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Environmental groups and women from Alaska and Louisiana say the Environmental Protection Agency has dragged its heels on issuing rules for oil spill dispersants, and they're ready to sue to demand them.
They say dispersants such as Corexit, used during the Exxon Valdez and BP oil spills, were more toxic to people and the environment than oil alone but, nearly four years after taking public comments about such rules, the agency hasn't acted.
Families - Ocean - Ocean - Environment - Animals
"We depend on feeding our families from the ocean. We need the ocean to be a clean environment for our animals," Rosemary Ahtuangaruak, a plaintiff from Alaska, said in a telephone interview. With the Trump administration considering an oil and gas lease sale in Alaska's Beaufort Sea, she said, people fear both spills and dispersants.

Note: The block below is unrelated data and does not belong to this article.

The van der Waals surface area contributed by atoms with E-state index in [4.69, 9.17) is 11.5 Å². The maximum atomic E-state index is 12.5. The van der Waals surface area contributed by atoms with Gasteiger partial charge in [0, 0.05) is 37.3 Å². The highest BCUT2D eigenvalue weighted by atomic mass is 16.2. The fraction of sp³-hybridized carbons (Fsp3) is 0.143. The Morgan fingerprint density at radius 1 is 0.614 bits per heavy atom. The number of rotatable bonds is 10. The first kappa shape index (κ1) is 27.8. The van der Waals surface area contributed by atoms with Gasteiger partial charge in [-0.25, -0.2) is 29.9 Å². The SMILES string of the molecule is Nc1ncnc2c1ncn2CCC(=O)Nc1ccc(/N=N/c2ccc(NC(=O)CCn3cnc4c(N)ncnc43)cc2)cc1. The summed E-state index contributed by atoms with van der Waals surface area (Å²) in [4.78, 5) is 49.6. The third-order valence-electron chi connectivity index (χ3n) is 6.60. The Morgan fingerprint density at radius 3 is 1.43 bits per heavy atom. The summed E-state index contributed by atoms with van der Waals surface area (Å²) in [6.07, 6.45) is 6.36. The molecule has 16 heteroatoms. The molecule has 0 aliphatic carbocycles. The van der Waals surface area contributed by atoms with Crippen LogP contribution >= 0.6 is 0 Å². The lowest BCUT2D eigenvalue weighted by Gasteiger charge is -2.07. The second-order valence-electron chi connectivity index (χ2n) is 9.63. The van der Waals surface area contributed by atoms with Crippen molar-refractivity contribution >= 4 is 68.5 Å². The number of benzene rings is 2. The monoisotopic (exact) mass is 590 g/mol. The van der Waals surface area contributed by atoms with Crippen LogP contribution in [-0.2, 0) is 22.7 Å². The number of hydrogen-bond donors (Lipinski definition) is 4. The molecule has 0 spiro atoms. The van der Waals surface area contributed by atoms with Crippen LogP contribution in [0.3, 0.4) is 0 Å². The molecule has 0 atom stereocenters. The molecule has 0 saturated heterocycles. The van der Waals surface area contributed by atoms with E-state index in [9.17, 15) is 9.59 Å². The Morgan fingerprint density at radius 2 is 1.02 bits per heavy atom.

The EPA did not immediately respond to a request for comment on a letter sent Monday to Administrator Andrew Wheeler that says they'll sue unless the agency acts within 60 days.
Letter - Step - Suit - Clean - Water
The letter is a legally required step before filing suit under the Clean Water Act. This lawsuit would be filed in Washington, said Jack Siddoway, a third-year law student in the University of California-Berkeley Environmental Law Clinic.
The clinic is representing Ahtuangaruak (ah-TOON-gah-rook), who lives in the Inupiat village of Nuiqsut (noo-IK-sut); Kindra Arnesen of Buras (BYOO-ruhs), Louisiana; Alaska Community Action on Toxics; Cook Inletkeeper, also from Alaska; and Earth Island Institute's ALERT project, which is based in Berkeley.
Arnesen - BP - Deepwater - Horizon - Louisiana
Arnesen said the 2010 BP Deepwater Horizon spill off Louisiana severely damaged her family's commercial fishing business. She also blames it for migraines, lesions, rashes and respiratory problems that she, her husband and their...
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